Family & Consumer Sciences PhD Programs

Dec 15, 2017

Enrolling in programs that offer a Ph.D. in family and consumer sciences requires certain documents, and once enrolled, a variety of courses may be offered. Check out admission requirements as well as some common courses for these degree programs.

Programs that provide a Doctor of Philosophy (Ph.D.) in family and consumer sciences set graduates up for careers as professors or researchers in related fields. Keep reading to find out more about admission requirements and common courses for these degree programs.

Admission Requirements for a Ph.D. in Family and Consumer Sciences

For entrance to a Ph.D. program in family and consumer sciences, students are usually required to submit important documents such as current GRE scores. Most programs require transcripts from previous schools. Some also require a statement of purpose or a writing sample, and others want to see a resume; sometimes letters of recommendation are requested. Applicants are also usually required to hold a degree, often a master's degree.

Common Courses for Family and Consumer Sciences Ph.D. Programs

Programs that offer a Ph.D. in family and consumer sciences may last anywhere from 41 credit hours to 60 credit hours, or around four years, depending on the institution. A variety of courses available in such programs prepare students for working in this field.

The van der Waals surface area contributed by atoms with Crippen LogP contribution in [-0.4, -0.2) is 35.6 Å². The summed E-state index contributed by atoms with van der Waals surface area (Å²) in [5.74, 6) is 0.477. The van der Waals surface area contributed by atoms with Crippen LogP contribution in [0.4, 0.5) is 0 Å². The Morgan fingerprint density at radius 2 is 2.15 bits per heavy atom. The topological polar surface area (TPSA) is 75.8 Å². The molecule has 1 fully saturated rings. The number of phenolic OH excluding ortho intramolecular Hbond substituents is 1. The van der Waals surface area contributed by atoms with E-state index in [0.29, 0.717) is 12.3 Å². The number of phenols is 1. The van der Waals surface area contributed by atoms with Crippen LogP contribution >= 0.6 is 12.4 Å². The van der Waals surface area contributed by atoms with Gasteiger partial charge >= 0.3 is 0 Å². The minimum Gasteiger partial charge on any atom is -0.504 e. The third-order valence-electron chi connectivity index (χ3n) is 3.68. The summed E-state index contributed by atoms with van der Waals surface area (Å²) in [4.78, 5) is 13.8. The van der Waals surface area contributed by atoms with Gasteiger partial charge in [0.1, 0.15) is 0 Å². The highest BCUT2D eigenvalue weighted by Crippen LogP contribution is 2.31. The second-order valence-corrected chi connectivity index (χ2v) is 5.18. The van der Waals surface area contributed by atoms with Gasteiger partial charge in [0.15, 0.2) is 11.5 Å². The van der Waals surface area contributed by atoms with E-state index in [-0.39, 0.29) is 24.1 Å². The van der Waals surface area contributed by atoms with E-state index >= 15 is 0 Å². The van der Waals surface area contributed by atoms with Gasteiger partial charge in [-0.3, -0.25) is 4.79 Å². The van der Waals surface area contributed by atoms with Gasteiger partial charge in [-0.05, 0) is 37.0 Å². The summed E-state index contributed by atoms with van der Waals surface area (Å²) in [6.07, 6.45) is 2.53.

Consumer Economics

Courses that study consumer economics examine the behaviors of consumers. Introductory courses in this topic may look at theories of consumer decision making. This course also may strive to give students an understanding of financial behavior.

Retail Studies or Analysis

Courses that explore retail analysis may look closely at the financial performance of retail businesses. Inventory control and merchandise planning may be studied. This course may also look at retail pricing and financial statements. Finally, these courses may explore factors in the economy that affect businesses in retail.

Consumer Finance

Courses in this topic might assist students in studying financial instruments and markets. Students may look through the perspective of individual consumers or families. This course may also look over the decisions of consumers in the long term.

Consumer Behavior

Courses that explore consumer behavior may look at many different aspects of human nature. For example, this course may analyze the consumer from a psychological or social perspective. It may also study how cultural backgrounds and social class affect the behavior of the consumer.

Research Methods

Introductory courses in research methods prepare students to conduct research in their Ph.D. program. Students might learn how to put together a good research question. Students may also be introduced to how to properly put together a research report or paper.

Getting prepared to enroll in a Ph.D. program requires some preparation in order to have all the correct documentation, such as GRE scores and transcripts. Once enrolled, students then need to consider what courses to take in order to fully explore this field, whether that means looking into consumer behavior or just getting ready for research.

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